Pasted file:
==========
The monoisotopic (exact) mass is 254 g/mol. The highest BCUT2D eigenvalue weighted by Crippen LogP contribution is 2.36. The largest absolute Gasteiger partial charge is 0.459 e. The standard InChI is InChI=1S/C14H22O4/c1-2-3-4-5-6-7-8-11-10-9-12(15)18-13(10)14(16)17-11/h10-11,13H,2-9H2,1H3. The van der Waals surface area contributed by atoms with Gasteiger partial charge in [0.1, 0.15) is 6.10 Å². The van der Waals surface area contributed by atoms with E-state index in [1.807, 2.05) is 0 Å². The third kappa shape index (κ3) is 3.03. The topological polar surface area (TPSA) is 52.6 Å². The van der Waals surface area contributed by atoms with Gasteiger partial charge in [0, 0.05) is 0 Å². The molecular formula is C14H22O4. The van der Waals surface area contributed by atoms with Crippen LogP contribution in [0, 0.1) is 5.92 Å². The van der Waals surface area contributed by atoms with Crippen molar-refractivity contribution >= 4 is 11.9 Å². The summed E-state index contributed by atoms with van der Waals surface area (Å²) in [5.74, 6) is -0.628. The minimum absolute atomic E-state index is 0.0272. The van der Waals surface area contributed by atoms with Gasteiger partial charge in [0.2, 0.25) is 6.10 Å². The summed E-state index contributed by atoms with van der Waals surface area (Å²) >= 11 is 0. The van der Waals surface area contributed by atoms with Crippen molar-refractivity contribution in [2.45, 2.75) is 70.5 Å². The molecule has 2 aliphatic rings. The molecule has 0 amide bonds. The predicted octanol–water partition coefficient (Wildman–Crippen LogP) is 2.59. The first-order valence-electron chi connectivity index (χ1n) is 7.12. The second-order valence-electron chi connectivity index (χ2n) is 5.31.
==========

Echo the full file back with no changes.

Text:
The monoisotopic (exact) mass is 254 g/mol. The highest BCUT2D eigenvalue weighted by Crippen LogP contribution is 2.36. The largest absolute Gasteiger partial charge is 0.459 e. The standard InChI is InChI=1S/C14H22O4/c1-2-3-4-5-6-7-8-11-10-9-12(15)18-13(10)14(16)17-11/h10-11,13H,2-9H2,1H3. The van der Waals surface area contributed by atoms with Gasteiger partial charge in [0.1, 0.15) is 6.10 Å². The van der Waals surface area contributed by atoms with E-state index in [1.807, 2.05) is 0 Å². The third kappa shape index (κ3) is 3.03. The topological polar surface area (TPSA) is 52.6 Å². The van der Waals surface area contributed by atoms with Gasteiger partial charge in [0, 0.05) is 0 Å². The molecular formula is C14H22O4. The van der Waals surface area contributed by atoms with Crippen LogP contribution in [0, 0.1) is 5.92 Å². The van der Waals surface area contributed by atoms with Crippen molar-refractivity contribution >= 4 is 11.9 Å². The summed E-state index contributed by atoms with van der Waals surface area (Å²) in [5.74, 6) is -0.628. The minimum absolute atomic E-state index is 0.0272. The van der Waals surface area contributed by atoms with Gasteiger partial charge in [0.2, 0.25) is 6.10 Å². The summed E-state index contributed by atoms with van der Waals surface area (Å²) >= 11 is 0. The van der Waals surface area contributed by atoms with Crippen molar-refractivity contribution in [2.45, 2.75) is 70.5 Å². The molecule has 2 aliphatic rings. The molecule has 0 amide bonds. The predicted octanol–water partition coefficient (Wildman–Crippen LogP) is 2.59. The first-order valence-electron chi connectivity index (χ1n) is 7.12. The second-order valence-electron chi connectivity index (χ2n) is 5.31.